first_imgSAINTS will continue their Super League preparations when they take on Widnes Vikings this Sunday.Keiron Cunningham has indicated his side will be whittled to around 22 or 23 as he attempts to drill down ready for the league opener.“We will go with around 10 subs,” he said. “Getting to that final team for the game against Huddersfield is going to be difficult. We have a thick squad and a lot of them played pretty well last Sunday so it is going to be hard tapping people on the shoulder.“We had a good look at a number of different combinations and had players in different spots. I thought it went well and I was happy with where we was at.“Hopefully, the game on Sunday will be a good physical one. Widnes have recruited well and have got a good pack. That is something we want to be up against. We want to earn the right to do things instead of being gifted it.”Tommy Makinson could return for Sunday’s game with Adam Swift the week later at Swinton.Both had surgery in the off-season and need game time before the season kicks off.Meanwhile, Cunningham has outlined his plans for the halves this year.“I will go with whatever gives us the best balance,” he said. “When Theo (Fages) became available I jumped at it. He gives us depth in certain areas and is also the future of the club.“He looked very comfortable on Sunday given he has only one pre-season with these players. He went through off one play, scored another and then put Louie (McCarthy-Scarsbrook) through. That’s not bad for a first run out!“He can play hooker too at a push so that gives us cover and allows Robes a break.”He continued: “Travis Burns has trained well and is determined to do a lot of things this year. I hope he can because if he plays well and then Luke Walsh and James Roby play well too.“I am hopeful for him but if it doesn’t work out, and the same goes for anywhere in the squad, then we have got plenty of cover.”Saints will take on Widnes in the Karalius Cup at Langtree Park on Sunday January 24 (3pm).Tickets are priced at:Hatton’s Solicitors West & McLoughlin and Harvey East Stands: Members: £10 (adult), £8 (concession and 16-21), £5 (junior)Non Members: £12 (adult), £10 (concession and 16-21), £6 (junior)Solarking South & Totally Wicked North Stands:Members: £12 (adult), £10 (concession and 16-21), £5 (junior)Non Members: £14 (adult), £12 (concession and 16-21), £6 (junior)Members’ prices are available up until 4pm on Saturday.Hospitality is priced at:£25 (+VAT) for adults£15 (+VAT) for under 12sIncludes premium match seat, pre-match meal, lounge host, programmeTickets can be bought by popping into the Ticket Office at Langtree Park, by calling 01744 455 052 or online here.last_img read more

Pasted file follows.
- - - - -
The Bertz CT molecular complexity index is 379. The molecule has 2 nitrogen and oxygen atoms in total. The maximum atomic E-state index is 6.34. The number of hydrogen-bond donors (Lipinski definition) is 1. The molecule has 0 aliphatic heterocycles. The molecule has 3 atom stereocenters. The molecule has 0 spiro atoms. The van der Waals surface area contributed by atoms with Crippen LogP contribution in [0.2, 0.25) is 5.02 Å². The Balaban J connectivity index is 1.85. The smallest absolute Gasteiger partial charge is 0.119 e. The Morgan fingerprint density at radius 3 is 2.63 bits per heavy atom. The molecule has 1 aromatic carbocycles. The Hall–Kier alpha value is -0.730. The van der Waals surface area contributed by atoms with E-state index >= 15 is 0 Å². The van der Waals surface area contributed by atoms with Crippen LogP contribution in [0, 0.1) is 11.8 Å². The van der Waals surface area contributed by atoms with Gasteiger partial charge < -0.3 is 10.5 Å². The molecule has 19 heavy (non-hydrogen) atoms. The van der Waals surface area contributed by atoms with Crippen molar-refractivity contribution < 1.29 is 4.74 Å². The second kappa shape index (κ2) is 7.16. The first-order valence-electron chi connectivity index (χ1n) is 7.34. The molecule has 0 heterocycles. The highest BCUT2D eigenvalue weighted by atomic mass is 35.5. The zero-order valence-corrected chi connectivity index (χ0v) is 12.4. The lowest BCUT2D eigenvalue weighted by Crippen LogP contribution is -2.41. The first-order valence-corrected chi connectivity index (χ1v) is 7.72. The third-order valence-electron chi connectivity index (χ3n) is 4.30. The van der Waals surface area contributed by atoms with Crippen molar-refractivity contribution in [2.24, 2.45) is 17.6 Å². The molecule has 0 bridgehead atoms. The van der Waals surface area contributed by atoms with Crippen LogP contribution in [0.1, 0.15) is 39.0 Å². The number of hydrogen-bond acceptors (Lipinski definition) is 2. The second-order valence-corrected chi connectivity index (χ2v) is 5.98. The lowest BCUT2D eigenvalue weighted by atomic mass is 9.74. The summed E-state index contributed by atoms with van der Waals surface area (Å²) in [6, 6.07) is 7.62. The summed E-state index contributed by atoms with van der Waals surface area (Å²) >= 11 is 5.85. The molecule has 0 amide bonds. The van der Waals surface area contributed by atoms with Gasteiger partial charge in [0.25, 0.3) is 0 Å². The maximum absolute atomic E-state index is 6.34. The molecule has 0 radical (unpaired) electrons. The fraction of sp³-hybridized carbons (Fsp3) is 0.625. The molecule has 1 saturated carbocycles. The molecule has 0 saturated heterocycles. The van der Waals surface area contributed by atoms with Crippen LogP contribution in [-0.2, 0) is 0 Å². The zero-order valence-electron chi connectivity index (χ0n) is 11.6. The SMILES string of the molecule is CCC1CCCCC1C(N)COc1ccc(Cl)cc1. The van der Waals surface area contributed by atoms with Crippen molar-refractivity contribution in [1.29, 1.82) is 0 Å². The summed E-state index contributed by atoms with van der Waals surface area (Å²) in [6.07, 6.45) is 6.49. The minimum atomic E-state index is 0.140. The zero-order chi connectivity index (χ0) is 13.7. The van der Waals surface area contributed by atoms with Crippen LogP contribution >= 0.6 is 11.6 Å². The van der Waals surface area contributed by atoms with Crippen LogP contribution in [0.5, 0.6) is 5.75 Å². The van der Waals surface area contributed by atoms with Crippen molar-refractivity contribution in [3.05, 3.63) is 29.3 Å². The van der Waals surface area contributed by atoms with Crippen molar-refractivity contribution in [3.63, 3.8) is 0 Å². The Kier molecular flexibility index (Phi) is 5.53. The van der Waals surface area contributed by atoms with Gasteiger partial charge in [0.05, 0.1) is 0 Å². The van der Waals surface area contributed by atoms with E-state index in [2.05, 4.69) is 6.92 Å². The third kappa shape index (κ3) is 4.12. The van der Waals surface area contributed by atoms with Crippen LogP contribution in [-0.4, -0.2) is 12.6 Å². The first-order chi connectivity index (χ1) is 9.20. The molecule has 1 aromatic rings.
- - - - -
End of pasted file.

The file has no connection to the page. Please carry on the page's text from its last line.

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ITS Saints v Hull FC tonight in the Betfred Super